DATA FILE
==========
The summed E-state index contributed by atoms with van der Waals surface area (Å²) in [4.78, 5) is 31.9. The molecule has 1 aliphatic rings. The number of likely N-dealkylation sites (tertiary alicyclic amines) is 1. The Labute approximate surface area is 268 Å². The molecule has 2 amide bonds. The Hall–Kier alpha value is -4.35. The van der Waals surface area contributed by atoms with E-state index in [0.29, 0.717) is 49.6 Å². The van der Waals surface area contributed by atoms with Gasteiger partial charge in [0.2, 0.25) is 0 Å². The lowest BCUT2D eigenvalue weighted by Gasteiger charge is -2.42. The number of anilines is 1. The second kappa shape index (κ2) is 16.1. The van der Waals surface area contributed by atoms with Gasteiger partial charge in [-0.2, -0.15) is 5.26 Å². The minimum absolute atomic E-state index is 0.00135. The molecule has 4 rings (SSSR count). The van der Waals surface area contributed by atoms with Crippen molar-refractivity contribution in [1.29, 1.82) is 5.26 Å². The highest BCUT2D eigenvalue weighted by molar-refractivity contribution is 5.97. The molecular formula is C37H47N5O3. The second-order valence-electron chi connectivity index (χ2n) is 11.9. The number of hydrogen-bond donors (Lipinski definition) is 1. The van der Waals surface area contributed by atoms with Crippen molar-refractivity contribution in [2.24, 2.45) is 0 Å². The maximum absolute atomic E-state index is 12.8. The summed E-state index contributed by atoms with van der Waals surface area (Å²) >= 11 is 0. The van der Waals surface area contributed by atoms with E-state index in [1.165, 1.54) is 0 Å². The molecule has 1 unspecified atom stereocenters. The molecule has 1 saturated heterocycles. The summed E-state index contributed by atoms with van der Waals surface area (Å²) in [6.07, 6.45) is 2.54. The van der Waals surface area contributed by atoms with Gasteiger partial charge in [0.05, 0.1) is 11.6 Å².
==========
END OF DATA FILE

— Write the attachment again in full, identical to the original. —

The summed E-state index contributed by atoms with van der Waals surface area (Å²) in [4.78, 5) is 31.9. The molecule has 1 aliphatic rings. The number of likely N-dealkylation sites (tertiary alicyclic amines) is 1. The Labute approximate surface area is 268 Å². The molecule has 2 amide bonds. The Hall–Kier alpha value is -4.35. The van der Waals surface area contributed by atoms with E-state index in [0.29, 0.717) is 49.6 Å². The van der Waals surface area contributed by atoms with Gasteiger partial charge in [0.2, 0.25) is 0 Å². The lowest BCUT2D eigenvalue weighted by Gasteiger charge is -2.42. The number of anilines is 1. The second kappa shape index (κ2) is 16.1. The van der Waals surface area contributed by atoms with Gasteiger partial charge in [-0.2, -0.15) is 5.26 Å². The minimum absolute atomic E-state index is 0.00135. The molecule has 4 rings (SSSR count). The van der Waals surface area contributed by atoms with Crippen molar-refractivity contribution in [1.29, 1.82) is 5.26 Å². The highest BCUT2D eigenvalue weighted by molar-refractivity contribution is 5.97. The molecular formula is C37H47N5O3. The second-order valence-electron chi connectivity index (χ2n) is 11.9. The number of hydrogen-bond donors (Lipinski definition) is 1. The van der Waals surface area contributed by atoms with Crippen molar-refractivity contribution in [2.24, 2.45) is 0 Å². The maximum absolute atomic E-state index is 12.8. The summed E-state index contributed by atoms with van der Waals surface area (Å²) >= 11 is 0. The van der Waals surface area contributed by atoms with E-state index in [1.165, 1.54) is 0 Å². The molecule has 1 unspecified atom stereocenters. The molecule has 1 saturated heterocycles. The summed E-state index contributed by atoms with van der Waals surface area (Å²) in [6.07, 6.45) is 2.54. The van der Waals surface area contributed by atoms with Gasteiger partial charge in [0.05, 0.1) is 11.6 Å².